5. The white blooms must look great in such abundance and in shade Jason. We often are advised to use white to brighten up shady areas and I can see from this post exactly why. Personally I have not intentionally grown roses in shade, although I did try it out once and the result was a rose bush that leaned so far forwards to reach the sun, it grew horizontally. It may well have been a success had I thought to put in some support to tie the stems in but in the end I moved it, as was my plan when I had a more suited spot prepared.

    • I admit I didn’t set out to grow roses in shade, it’s just that I had an urge to grow roses and those were the best available spots.

  6. Wonderful flowers, but what’s wrong with Siberian elms? Is dislike of them a carryover from the old cold war? Or a sign of a new cold war?

  7. I much admire your Spigelia. I have not had any luck growing it. Such a lovely thing! Any Sally Holmes is one of my favorites, too.

    • It took a while to get the Spigelia established. Also it wakes up quite late in the spring, so I have incorrectly thought it hasn’t made it through the winter some years.

  8. Wow! So many beautiful blooms, Jason! I’m glad to see the Indian Pink doing so well for you–I planted some last year after seeing so much of it growing in North Carolina. I was happy that mine survived the winter after all, but then the rabbits or deer devoured one plant:( Love the Culver’s Root on your first Bloom Day post–I didn’t realize there were cultivars with blooms other than white.

  9. So lovely, Jason. And I had never heard of Indian pink before reading this post. I’ve never seen them in Maine.

    • In the east its native range does not extend north of Maryland, though it is native in southern Illinois and Indiana. It is hardy to zone 5 and is a good shade plant.

  10. Never seen Indian Pinks before. They are a great colour and I love the contrasting little star shapes they have at their tips. They’ve got a look of trilliums about them too. Very nice.

  11. Yes, I have grown roses in shade. I just pulled one out a couple of days ago. It lasted many years, but eventually canes stopped producing and the remaining two canes grew leggy. It still had roses this year, but I thought it was time to pull it. It is potted now and will get all the sun it wants sun – and will be off to a new home next plant sale. Your roses don’t appear to be in shade too long in the day.

  12. All looking really lovely and mature. The only rose I have grown in shade is Madame Alfred carriere. It flowered beautifully but was rather leggy. Yours look great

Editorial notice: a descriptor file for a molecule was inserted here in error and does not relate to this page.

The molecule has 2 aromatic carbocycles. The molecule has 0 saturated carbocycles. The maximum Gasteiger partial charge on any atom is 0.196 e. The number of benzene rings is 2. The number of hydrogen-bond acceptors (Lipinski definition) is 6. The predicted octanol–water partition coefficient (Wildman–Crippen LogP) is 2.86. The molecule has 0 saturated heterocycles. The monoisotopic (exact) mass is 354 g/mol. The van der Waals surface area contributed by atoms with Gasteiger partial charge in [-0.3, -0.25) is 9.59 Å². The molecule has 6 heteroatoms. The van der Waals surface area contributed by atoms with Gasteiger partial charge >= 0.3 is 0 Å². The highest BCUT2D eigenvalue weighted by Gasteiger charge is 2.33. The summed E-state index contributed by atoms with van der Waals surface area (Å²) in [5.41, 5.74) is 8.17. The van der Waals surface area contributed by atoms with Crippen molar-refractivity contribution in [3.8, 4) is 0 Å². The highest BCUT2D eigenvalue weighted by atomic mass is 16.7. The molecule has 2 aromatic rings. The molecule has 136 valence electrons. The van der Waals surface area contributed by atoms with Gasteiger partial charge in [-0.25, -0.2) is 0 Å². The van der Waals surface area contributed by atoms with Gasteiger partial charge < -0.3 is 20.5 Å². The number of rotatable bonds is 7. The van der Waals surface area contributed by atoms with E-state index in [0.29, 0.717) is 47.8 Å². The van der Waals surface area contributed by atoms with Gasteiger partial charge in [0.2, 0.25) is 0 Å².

13. The only rose that I’ve ever been successful with in shade has been Rosa glauca, but I have to say that half its’ charm for me is the color of the foliage. 🙂

      • It would like a lot of sun but so would many shade tolerant plants. This hedge was heavily shaded by a box elder that I planted when I was a boy and it continued to bloom beautifully. Try it in a spot that is shaded for much of the day but gets strong late afternoon sun and it should bloom.

  14. You have so many natives I would love to get going in my garden. I do have roses in a lot of shade. I should have picked some different roses. They don’t bloom too good.

    • Well, I’m jealous of your coneflowers. With the roses I think a lot depends on the quality of the shade and other garden conditions.

  15. I love how the back garden is so completely different from the front: all those saturated, bright, saucy colors in the front and now all these demur, modest, yet playful ones in the back. I adore those Prarie Roses! And the Darlow’s Enigma are a close second.

    • I’m grateful for the fact that we have both a sunny and a shady garden. Going into the back garden I can feel the temperature drop and the sense of calm. Then I can go back out front for a little excitement.

  16. I have never come across Indian Pink before, I love it. Your roses look beautiful growing in the shade and so does that gorgeous Hydrangea. I have many roses in the shade planted before my time and probably before the garden grew so shady. They don’ t do brilliantly but they have enough blooms to lighten up their corners. Sally Holmes is in full sun, what a wonderful long lasting rose she is.
    If you haven’ t tried David Austin roses do check them out, they are all absolutely fantastic.

    • Indian Pink likes a warm climate but needs moisture. I’ve seen lots of David Austin roses in catalogs and garden centers but for some reason have never pulled the trigger.

  17. How lovely all your roses are, especially Prairie Rose, the shade is certainly suiting them! My new bower in the front is in the shade of the beech trees and I was worrying, but looking at yours I may not trim back the branches! The hydrangea is gorgeous!xxx

  18. Isn’t high summer a wonderful time in the garden? Imagine having so many blooms that you need to posts!